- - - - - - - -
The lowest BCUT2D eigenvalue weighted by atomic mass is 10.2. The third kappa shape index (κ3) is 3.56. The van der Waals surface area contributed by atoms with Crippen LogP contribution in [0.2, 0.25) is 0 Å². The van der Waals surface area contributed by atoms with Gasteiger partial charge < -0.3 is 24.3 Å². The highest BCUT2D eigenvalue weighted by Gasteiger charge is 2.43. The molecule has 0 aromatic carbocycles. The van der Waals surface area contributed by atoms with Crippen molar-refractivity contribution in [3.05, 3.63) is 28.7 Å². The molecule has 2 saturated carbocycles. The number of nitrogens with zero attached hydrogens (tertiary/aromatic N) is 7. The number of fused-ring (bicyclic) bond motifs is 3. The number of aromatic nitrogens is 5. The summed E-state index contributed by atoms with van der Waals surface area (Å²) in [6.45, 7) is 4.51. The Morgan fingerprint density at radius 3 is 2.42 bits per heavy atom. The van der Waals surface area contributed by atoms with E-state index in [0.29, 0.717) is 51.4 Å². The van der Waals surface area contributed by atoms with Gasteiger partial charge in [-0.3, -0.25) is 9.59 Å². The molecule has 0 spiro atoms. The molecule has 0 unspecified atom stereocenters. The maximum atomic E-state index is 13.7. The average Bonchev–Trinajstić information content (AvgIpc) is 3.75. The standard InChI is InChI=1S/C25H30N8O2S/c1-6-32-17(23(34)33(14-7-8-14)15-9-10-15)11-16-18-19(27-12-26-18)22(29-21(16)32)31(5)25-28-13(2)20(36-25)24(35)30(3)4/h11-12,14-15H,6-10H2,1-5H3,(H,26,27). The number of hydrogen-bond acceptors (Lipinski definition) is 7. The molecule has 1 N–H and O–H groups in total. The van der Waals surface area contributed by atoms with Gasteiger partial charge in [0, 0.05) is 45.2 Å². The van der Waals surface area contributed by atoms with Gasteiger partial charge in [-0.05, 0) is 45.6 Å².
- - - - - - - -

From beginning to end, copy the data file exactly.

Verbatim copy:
The lowest BCUT2D eigenvalue weighted by atomic mass is 10.2. The third kappa shape index (κ3) is 3.56. The van der Waals surface area contributed by atoms with Crippen LogP contribution in [0.2, 0.25) is 0 Å². The van der Waals surface area contributed by atoms with Gasteiger partial charge < -0.3 is 24.3 Å². The highest BCUT2D eigenvalue weighted by Gasteiger charge is 2.43. The molecule has 0 aromatic carbocycles. The van der Waals surface area contributed by atoms with Crippen molar-refractivity contribution in [3.05, 3.63) is 28.7 Å². The molecule has 2 saturated carbocycles. The number of nitrogens with zero attached hydrogens (tertiary/aromatic N) is 7. The number of fused-ring (bicyclic) bond motifs is 3. The number of aromatic nitrogens is 5. The summed E-state index contributed by atoms with van der Waals surface area (Å²) in [6.45, 7) is 4.51. The Morgan fingerprint density at radius 3 is 2.42 bits per heavy atom. The van der Waals surface area contributed by atoms with E-state index in [0.29, 0.717) is 51.4 Å². The van der Waals surface area contributed by atoms with Gasteiger partial charge in [-0.3, -0.25) is 9.59 Å². The molecule has 0 spiro atoms. The molecule has 0 unspecified atom stereocenters. The maximum atomic E-state index is 13.7. The average Bonchev–Trinajstić information content (AvgIpc) is 3.75. The standard InChI is InChI=1S/C25H30N8O2S/c1-6-32-17(23(34)33(14-7-8-14)15-9-10-15)11-16-18-19(27-12-26-18)22(29-21(16)32)31(5)25-28-13(2)20(36-25)24(35)30(3)4/h11-12,14-15H,6-10H2,1-5H3,(H,26,27). The number of hydrogen-bond acceptors (Lipinski definition) is 7. The molecule has 1 N–H and O–H groups in total. The van der Waals surface area contributed by atoms with Gasteiger partial charge in [0, 0.05) is 45.2 Å². The van der Waals surface area contributed by atoms with Gasteiger partial charge in [-0.05, 0) is 45.6 Å².